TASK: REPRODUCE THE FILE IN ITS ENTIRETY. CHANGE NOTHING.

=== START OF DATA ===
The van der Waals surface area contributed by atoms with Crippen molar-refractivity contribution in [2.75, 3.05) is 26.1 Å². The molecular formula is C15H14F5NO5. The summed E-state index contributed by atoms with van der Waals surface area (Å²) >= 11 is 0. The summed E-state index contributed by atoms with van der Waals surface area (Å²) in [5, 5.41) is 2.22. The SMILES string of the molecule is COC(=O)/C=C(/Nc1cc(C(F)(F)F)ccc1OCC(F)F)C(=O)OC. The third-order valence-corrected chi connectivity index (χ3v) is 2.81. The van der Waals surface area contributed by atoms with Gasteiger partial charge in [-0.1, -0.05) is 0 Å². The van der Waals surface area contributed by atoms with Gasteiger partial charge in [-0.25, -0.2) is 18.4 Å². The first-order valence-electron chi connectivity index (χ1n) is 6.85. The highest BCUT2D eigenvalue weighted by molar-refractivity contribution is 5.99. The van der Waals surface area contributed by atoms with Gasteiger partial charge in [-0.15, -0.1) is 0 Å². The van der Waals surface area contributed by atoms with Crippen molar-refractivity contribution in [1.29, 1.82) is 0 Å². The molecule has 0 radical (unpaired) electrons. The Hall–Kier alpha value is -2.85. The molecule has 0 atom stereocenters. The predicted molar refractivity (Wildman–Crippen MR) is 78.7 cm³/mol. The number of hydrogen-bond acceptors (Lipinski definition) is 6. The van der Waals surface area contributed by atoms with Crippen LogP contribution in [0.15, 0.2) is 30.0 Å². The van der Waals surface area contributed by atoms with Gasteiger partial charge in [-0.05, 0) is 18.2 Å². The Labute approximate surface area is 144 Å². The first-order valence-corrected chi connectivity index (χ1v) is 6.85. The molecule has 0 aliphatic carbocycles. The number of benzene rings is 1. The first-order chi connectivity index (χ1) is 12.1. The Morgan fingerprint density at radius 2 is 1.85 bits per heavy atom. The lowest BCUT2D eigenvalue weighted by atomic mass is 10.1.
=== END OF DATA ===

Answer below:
The van der Waals surface area contributed by atoms with Crippen molar-refractivity contribution in [2.75, 3.05) is 26.1 Å². The molecular formula is C15H14F5NO5. The summed E-state index contributed by atoms with van der Waals surface area (Å²) >= 11 is 0. The summed E-state index contributed by atoms with van der Waals surface area (Å²) in [5, 5.41) is 2.22. The SMILES string of the molecule is COC(=O)/C=C(/Nc1cc(C(F)(F)F)ccc1OCC(F)F)C(=O)OC. The third-order valence-corrected chi connectivity index (χ3v) is 2.81. The van der Waals surface area contributed by atoms with Gasteiger partial charge in [-0.1, -0.05) is 0 Å². The van der Waals surface area contributed by atoms with Gasteiger partial charge in [-0.25, -0.2) is 18.4 Å². The first-order valence-electron chi connectivity index (χ1n) is 6.85. The highest BCUT2D eigenvalue weighted by molar-refractivity contribution is 5.99. The van der Waals surface area contributed by atoms with Gasteiger partial charge in [-0.15, -0.1) is 0 Å². The van der Waals surface area contributed by atoms with Crippen molar-refractivity contribution in [1.29, 1.82) is 0 Å². The molecule has 0 radical (unpaired) electrons. The Hall–Kier alpha value is -2.85. The molecule has 0 atom stereocenters. The predicted molar refractivity (Wildman–Crippen MR) is 78.7 cm³/mol. The number of hydrogen-bond acceptors (Lipinski definition) is 6. The van der Waals surface area contributed by atoms with Crippen LogP contribution in [0.15, 0.2) is 30.0 Å². The van der Waals surface area contributed by atoms with Gasteiger partial charge in [-0.05, 0) is 18.2 Å². The Labute approximate surface area is 144 Å². The first-order valence-corrected chi connectivity index (χ1v) is 6.85. The molecule has 0 aliphatic carbocycles. The number of benzene rings is 1. The first-order chi connectivity index (χ1) is 12.1. The Morgan fingerprint density at radius 2 is 1.85 bits per heavy atom. The lowest BCUT2D eigenvalue weighted by atomic mass is 10.1.